Lisa: Yes, it was worth it. Do you envision Fireflies and Shooting Stars inspiring musical productions in schools? Or any other visions you’d like to share?

Ed: I am currently developing the script and orchestrations for a musical theatre production for theaters and schools. I’ve also been working on a  K – 5 grade education curriculum manual to accompany the book for schools and libraries. Plus, Enzo’s adventures will continue with a holiday sequel that I’m writing.

Lisa:  What was your process for creating the book? Did you write the story, then the songs? Or how did it work? Did you know the age group you were writing for from the beginning or did that evolve?

Ed: I wrote the initial draft of the story first. When that was done, it became clear that what I’d created would fit best into the chapter book category for 4 to 10 year olds. Although, there is crossover appeal for older kids and adults because of the music, the art and the story’s message. As the story went through editorial development, the characters evolved and I could “hear” their voices. I would talk out loud in each character’s voice to see what they had to say and then quickly write it down. This exercise helped define the moment when a character would want to sing and what they’d want to sing about. Then I’d write the lyrics and music appropriate for that moment, and Michael Rice would write the arrangements.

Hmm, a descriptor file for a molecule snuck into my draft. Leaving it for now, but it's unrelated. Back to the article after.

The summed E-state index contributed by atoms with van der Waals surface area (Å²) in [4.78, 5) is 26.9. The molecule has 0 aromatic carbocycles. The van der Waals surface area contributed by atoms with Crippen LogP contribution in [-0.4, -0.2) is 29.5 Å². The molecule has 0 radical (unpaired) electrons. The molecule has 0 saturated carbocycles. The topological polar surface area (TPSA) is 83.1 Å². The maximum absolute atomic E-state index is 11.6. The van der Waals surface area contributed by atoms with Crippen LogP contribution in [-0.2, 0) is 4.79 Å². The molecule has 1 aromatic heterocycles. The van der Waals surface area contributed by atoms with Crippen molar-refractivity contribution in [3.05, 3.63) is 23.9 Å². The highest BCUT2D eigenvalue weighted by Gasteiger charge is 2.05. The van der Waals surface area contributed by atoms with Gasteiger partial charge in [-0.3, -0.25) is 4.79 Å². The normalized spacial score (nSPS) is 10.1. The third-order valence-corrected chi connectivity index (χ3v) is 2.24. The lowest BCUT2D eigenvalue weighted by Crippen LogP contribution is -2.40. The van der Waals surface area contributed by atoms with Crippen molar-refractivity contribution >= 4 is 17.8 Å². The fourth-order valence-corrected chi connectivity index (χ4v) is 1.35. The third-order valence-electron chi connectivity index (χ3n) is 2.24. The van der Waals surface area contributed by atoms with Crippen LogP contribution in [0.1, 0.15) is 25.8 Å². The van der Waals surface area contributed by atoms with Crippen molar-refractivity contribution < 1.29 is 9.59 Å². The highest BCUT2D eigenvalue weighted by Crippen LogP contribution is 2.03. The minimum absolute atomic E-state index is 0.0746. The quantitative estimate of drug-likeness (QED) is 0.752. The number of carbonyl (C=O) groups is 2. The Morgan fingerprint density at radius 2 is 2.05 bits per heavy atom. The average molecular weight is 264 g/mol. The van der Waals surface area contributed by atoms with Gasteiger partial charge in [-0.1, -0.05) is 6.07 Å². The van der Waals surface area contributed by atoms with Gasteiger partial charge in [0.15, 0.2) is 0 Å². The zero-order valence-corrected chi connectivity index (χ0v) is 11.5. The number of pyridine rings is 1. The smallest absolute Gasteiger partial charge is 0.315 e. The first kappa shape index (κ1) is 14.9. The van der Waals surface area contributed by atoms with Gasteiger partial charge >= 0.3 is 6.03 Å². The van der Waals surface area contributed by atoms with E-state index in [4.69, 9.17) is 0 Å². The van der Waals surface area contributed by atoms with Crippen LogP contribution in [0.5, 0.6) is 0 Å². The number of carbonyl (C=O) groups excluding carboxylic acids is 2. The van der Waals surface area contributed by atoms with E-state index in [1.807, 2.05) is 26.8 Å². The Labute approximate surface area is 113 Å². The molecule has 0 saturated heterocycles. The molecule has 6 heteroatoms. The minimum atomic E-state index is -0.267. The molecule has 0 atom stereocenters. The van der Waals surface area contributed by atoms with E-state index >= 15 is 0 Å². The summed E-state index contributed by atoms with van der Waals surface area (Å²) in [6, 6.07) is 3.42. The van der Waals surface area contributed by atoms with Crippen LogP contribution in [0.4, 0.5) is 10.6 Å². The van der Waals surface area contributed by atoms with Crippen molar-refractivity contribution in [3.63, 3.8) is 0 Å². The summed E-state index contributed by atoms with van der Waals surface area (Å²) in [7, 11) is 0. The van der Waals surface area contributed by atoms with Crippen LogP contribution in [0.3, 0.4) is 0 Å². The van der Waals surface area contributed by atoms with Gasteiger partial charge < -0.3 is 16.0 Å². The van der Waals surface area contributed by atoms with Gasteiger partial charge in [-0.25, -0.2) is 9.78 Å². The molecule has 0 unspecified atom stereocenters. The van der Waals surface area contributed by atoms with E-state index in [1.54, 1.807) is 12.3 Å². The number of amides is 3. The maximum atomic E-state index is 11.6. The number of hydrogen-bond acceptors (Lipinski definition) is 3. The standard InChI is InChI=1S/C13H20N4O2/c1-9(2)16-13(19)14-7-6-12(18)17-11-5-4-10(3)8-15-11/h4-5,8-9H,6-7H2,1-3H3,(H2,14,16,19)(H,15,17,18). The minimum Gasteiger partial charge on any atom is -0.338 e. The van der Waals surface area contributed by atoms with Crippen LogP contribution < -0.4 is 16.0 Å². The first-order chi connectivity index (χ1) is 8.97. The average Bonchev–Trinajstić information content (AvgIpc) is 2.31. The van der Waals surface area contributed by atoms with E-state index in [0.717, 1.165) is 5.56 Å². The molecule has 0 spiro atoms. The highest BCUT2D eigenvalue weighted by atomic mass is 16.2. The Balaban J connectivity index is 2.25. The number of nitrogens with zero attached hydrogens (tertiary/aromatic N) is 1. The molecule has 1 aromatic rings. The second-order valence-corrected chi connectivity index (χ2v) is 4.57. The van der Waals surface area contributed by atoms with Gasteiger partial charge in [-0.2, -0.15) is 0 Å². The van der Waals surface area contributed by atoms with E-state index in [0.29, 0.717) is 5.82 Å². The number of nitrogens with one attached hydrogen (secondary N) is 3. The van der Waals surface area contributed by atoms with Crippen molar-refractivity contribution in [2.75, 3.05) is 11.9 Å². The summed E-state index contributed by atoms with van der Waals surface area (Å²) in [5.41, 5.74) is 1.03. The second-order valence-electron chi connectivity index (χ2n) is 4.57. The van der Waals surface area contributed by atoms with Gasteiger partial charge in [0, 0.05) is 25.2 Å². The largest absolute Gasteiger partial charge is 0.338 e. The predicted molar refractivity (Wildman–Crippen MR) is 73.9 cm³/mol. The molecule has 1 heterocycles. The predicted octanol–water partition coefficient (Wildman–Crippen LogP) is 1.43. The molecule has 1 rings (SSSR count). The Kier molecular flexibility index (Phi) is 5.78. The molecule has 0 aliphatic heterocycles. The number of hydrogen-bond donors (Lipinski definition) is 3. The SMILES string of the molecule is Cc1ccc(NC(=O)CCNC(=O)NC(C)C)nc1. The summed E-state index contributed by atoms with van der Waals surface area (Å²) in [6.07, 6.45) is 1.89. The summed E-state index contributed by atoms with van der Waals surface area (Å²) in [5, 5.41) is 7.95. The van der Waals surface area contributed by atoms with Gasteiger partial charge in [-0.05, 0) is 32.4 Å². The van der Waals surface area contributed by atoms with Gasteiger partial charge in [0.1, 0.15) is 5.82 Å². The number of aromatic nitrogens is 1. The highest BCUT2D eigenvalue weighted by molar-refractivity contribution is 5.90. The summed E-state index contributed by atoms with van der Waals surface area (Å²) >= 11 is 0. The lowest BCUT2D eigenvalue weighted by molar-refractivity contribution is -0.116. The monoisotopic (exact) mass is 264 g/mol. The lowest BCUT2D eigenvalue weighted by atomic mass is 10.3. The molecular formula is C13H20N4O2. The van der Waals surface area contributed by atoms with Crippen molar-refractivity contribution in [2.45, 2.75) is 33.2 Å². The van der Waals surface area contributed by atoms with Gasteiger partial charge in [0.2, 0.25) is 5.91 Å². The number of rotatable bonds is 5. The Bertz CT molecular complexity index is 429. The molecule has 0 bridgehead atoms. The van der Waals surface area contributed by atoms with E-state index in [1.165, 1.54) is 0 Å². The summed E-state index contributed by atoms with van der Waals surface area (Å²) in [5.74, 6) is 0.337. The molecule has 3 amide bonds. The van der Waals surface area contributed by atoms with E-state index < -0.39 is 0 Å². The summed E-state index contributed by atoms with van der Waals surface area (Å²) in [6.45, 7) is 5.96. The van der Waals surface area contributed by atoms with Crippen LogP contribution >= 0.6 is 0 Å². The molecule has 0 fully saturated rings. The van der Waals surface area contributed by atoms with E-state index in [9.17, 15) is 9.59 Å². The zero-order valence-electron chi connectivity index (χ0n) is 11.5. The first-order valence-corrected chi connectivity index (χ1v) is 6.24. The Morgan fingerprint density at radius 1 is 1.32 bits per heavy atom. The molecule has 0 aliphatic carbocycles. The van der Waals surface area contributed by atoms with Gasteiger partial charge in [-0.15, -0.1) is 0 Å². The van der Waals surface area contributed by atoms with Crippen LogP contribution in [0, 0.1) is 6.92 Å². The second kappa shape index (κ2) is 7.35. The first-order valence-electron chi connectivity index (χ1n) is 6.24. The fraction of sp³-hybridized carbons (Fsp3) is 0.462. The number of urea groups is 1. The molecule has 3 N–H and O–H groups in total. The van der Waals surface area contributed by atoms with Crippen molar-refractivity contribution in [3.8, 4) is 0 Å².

Lisa: Wow, what a fascinating process. Fireflies and Shooting Stars is also part of a nonprofit fundraiser. Can you say more about that?

FF&SS front coverEd: The Biondo Memorial Foundation funded most of the development of Firefly Field. The Foundation was established by Joe Biondo, Ronnie’s husband, to assist the developmentally, neurologically and physically challenged individuals, their families, their caregivers and others in the tri-state area of Pennsylvania, New York and New Jersey. By publishing and marketing our book, other communities have invited us to help them develop Firefly Field in their areas. Within the last year, we have done presentations in Fort Lauderdale, Little Rock and Naples.  In essence, the book has become a catalyst to promote all-accessible playgrounds and spread the message that it’s OK to be different. To quote Enzo, “You’ve gotta know just who you are and what you’re good at so you can shine in your own way.”  Fundraising events have been very successful where we have been able to perform the songs and distribute the books and music.